If you want to have a time lapse go for a specific amount of time, you need to factor in two things. The interval, which is how long to wait between shots, and the frame count. The frame count is exactly what it sounds like, the number of frames to capture. So, if I wanted to shoot for an hour and I was taking a frame every second, I need to work backwards to get the number of frames.
If I have an interval of 5 seconds, it is going to look something like this:
(60 seconds / a frame every 5 seconds) * 60 minutes = 720 frames
So to capture an hour of time at 1 frame every 5 seconds, I need 720 frames total. This will capture an hours worth of time, I do wish qDslrDashboard had a way to say how long to capture as well, but it isn’t too difficult to figure out on my own.
After that you simply press start and the camera will start taking pictures at the interval. Easy! So how about after you’ve taken the pictures? Well, after some Googling and playing around I’ve found two different ways to use the time lapse. One is by making a gif and the other making a movie.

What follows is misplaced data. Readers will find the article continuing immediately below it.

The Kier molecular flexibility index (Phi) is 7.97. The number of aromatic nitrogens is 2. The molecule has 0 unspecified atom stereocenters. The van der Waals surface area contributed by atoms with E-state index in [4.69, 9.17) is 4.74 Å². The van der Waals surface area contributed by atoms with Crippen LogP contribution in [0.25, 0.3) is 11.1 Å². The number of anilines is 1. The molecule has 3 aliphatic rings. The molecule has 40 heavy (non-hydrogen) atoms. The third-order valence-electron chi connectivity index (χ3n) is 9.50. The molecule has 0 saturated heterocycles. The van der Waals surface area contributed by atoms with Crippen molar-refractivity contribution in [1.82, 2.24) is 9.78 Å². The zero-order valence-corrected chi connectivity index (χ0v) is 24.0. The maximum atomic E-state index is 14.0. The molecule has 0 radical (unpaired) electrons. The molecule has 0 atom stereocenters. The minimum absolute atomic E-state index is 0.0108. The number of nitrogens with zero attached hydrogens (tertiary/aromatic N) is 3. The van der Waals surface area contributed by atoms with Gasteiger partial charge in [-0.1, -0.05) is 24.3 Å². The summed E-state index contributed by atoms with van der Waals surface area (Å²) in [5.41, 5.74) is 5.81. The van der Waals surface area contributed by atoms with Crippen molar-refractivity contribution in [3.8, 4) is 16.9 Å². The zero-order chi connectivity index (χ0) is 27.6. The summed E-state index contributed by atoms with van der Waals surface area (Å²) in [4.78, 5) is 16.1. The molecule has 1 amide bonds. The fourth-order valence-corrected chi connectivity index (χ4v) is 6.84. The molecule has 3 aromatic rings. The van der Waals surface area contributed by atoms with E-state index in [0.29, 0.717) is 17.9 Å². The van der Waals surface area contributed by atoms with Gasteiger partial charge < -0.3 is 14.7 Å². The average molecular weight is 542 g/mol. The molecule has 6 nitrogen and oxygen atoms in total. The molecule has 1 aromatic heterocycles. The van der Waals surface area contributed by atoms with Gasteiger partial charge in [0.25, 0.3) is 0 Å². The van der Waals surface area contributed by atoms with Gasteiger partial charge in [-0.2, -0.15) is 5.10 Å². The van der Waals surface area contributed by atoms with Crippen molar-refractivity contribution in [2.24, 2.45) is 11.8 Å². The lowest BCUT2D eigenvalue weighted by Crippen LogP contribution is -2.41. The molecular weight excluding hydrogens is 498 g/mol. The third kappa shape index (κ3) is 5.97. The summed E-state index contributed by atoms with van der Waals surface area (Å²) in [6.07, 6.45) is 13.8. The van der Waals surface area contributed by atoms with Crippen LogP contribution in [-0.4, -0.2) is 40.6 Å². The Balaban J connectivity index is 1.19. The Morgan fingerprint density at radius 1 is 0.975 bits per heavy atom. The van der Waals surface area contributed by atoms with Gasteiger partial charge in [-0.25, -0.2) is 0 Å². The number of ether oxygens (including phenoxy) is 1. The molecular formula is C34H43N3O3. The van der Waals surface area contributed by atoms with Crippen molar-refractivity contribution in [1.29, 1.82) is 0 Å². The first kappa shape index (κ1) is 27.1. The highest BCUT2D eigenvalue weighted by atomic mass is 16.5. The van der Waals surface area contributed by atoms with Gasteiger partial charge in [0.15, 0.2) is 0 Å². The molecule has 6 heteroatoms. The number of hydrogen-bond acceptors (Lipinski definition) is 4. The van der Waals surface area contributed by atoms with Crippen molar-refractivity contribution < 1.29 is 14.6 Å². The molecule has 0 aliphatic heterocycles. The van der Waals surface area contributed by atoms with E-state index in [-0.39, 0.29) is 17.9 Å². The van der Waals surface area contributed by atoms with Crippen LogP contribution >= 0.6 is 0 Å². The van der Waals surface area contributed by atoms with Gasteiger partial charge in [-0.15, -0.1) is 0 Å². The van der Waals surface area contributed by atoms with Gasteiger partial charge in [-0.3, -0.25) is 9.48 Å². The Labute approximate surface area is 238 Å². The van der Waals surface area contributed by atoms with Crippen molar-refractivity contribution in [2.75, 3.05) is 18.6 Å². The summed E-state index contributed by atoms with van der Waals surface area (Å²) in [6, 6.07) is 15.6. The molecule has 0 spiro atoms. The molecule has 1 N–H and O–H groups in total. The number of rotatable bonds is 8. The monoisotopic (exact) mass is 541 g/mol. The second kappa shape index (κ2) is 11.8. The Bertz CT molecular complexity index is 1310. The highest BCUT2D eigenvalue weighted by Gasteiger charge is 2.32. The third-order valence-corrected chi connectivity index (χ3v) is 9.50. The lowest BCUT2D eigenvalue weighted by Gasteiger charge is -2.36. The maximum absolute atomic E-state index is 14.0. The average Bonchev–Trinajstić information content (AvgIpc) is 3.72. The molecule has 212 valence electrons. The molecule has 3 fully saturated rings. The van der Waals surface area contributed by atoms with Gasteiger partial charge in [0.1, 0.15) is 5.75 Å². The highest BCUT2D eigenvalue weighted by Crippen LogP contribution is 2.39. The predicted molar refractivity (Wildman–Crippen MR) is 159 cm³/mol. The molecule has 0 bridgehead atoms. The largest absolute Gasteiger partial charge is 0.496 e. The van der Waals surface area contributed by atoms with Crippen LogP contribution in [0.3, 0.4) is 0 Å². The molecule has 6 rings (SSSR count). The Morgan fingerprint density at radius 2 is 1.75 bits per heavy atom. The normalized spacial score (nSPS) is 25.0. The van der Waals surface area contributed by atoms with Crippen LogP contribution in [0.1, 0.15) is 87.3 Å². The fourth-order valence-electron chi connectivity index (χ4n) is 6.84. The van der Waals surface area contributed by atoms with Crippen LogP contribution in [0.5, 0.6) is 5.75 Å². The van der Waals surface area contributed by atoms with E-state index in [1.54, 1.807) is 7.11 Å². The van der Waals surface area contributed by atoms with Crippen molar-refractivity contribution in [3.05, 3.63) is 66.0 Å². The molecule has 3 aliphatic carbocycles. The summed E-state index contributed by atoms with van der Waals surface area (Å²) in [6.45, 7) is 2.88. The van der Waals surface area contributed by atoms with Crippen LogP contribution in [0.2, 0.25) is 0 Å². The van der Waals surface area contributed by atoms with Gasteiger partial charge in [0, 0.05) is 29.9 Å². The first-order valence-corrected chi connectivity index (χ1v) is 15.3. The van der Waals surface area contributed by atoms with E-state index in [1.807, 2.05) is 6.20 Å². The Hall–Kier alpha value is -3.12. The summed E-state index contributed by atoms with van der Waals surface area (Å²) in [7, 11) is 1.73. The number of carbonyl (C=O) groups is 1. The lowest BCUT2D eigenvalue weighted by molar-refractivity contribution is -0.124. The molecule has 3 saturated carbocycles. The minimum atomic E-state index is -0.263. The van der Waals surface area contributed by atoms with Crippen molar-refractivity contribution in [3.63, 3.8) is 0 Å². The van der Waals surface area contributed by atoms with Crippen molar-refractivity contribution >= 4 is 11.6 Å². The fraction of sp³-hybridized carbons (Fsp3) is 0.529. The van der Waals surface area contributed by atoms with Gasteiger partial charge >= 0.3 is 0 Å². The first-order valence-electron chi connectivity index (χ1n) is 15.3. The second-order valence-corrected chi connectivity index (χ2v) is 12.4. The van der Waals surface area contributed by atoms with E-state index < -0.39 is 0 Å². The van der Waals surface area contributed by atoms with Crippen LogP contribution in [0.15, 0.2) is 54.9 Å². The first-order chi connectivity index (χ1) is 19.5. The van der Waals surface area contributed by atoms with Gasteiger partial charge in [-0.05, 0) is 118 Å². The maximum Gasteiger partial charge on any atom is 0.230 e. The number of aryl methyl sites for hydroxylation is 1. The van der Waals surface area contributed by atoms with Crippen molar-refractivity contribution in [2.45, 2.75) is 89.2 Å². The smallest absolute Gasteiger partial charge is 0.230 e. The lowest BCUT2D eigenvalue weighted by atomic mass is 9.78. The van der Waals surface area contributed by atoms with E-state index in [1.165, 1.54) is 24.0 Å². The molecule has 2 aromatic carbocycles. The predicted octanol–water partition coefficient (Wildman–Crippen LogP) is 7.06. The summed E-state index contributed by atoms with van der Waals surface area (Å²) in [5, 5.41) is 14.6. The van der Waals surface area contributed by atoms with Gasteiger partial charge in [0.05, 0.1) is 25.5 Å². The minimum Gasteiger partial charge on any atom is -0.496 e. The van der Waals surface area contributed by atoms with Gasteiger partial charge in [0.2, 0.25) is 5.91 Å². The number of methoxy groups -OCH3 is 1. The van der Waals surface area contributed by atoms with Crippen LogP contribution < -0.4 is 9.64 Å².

Resizing the images
Since the a6000 takes 24 megapixel (roughly 6000x4000), I resize the images
first. This is where ImageMagick comes in handy. The script below will find all
the images and use ImageMagick’s
mogrify command to resize the images in
for file in *.jpg do; mogrify -resize 3840x2160^ -gravity center -crop 3840x2160+0+0 +repage $file done
Note: This script resizes images in place, I do this because I export the
pictures from Apple Photos. If you don’t want to resize the actual image, you
-write resized/$file before the last
$file. This will write out all
the images to a
Depending on how you want the images cropped, you might want to play with the
-gravity setting. This script will crop all the images directly in the center